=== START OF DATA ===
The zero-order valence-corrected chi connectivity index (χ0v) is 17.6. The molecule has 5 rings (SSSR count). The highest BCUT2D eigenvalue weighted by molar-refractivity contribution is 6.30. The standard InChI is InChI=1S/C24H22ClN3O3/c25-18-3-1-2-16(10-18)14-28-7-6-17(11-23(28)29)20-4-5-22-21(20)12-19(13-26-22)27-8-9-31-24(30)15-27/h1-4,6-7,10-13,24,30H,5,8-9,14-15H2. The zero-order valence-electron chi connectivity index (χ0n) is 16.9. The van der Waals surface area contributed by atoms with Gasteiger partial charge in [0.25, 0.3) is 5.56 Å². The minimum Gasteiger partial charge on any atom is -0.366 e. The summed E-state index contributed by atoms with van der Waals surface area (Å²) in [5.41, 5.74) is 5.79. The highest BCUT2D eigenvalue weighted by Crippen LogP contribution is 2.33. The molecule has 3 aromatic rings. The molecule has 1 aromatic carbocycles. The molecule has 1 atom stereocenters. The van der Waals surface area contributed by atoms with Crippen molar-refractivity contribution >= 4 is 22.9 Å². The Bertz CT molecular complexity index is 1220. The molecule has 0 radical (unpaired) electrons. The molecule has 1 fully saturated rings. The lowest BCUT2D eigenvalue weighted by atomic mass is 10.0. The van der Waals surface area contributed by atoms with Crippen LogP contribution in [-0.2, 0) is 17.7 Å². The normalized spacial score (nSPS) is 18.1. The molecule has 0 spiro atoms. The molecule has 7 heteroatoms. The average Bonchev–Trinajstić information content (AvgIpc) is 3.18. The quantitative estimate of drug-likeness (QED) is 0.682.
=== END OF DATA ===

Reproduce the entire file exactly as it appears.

The zero-order valence-corrected chi connectivity index (χ0v) is 17.6. The molecule has 5 rings (SSSR count). The highest BCUT2D eigenvalue weighted by molar-refractivity contribution is 6.30. The standard InChI is InChI=1S/C24H22ClN3O3/c25-18-3-1-2-16(10-18)14-28-7-6-17(11-23(28)29)20-4-5-22-21(20)12-19(13-26-22)27-8-9-31-24(30)15-27/h1-4,6-7,10-13,24,30H,5,8-9,14-15H2. The zero-order valence-electron chi connectivity index (χ0n) is 16.9. The van der Waals surface area contributed by atoms with Gasteiger partial charge in [0.25, 0.3) is 5.56 Å². The minimum Gasteiger partial charge on any atom is -0.366 e. The summed E-state index contributed by atoms with van der Waals surface area (Å²) in [5.41, 5.74) is 5.79. The highest BCUT2D eigenvalue weighted by Crippen LogP contribution is 2.33. The molecule has 3 aromatic rings. The molecule has 1 aromatic carbocycles. The molecule has 1 atom stereocenters. The van der Waals surface area contributed by atoms with Crippen molar-refractivity contribution >= 4 is 22.9 Å². The Bertz CT molecular complexity index is 1220. The molecule has 0 radical (unpaired) electrons. The molecule has 1 fully saturated rings. The lowest BCUT2D eigenvalue weighted by atomic mass is 10.0. The van der Waals surface area contributed by atoms with Crippen LogP contribution in [-0.2, 0) is 17.7 Å². The normalized spacial score (nSPS) is 18.1. The molecule has 0 spiro atoms. The molecule has 7 heteroatoms. The average Bonchev–Trinajstić information content (AvgIpc) is 3.18. The quantitative estimate of drug-likeness (QED) is 0.682.